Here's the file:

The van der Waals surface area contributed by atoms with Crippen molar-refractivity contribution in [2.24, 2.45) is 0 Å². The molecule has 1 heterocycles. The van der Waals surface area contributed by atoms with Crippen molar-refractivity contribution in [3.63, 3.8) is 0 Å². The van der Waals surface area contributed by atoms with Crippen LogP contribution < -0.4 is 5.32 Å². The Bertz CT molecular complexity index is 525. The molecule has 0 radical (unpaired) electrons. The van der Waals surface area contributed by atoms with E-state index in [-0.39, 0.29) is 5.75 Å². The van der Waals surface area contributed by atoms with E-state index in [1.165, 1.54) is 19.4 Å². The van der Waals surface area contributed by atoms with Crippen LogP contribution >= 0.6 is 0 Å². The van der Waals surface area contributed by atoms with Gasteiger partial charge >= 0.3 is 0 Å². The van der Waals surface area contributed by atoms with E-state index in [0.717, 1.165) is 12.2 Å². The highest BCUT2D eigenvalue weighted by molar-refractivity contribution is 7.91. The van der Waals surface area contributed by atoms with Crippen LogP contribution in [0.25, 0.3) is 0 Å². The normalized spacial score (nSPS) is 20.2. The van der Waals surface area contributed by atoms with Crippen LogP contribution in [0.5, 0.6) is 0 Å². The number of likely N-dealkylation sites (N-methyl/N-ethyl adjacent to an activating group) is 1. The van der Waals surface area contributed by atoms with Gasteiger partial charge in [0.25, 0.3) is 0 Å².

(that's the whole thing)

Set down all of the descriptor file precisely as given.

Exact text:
The van der Waals surface area contributed by atoms with Crippen molar-refractivity contribution in [2.24, 2.45) is 0 Å². The molecule has 1 heterocycles. The van der Waals surface area contributed by atoms with Crippen molar-refractivity contribution in [3.63, 3.8) is 0 Å². The van der Waals surface area contributed by atoms with Crippen LogP contribution < -0.4 is 5.32 Å². The Bertz CT molecular complexity index is 525. The molecule has 0 radical (unpaired) electrons. The van der Waals surface area contributed by atoms with E-state index in [-0.39, 0.29) is 5.75 Å². The van der Waals surface area contributed by atoms with E-state index in [1.165, 1.54) is 19.4 Å². The van der Waals surface area contributed by atoms with Crippen LogP contribution >= 0.6 is 0 Å². The van der Waals surface area contributed by atoms with Gasteiger partial charge >= 0.3 is 0 Å². The van der Waals surface area contributed by atoms with E-state index in [0.717, 1.165) is 12.2 Å². The highest BCUT2D eigenvalue weighted by molar-refractivity contribution is 7.91. The van der Waals surface area contributed by atoms with Crippen LogP contribution in [0.25, 0.3) is 0 Å². The normalized spacial score (nSPS) is 20.2. The van der Waals surface area contributed by atoms with Crippen LogP contribution in [0.5, 0.6) is 0 Å². The number of likely N-dealkylation sites (N-methyl/N-ethyl adjacent to an activating group) is 1. The van der Waals surface area contributed by atoms with Gasteiger partial charge in [0.25, 0.3) is 0 Å².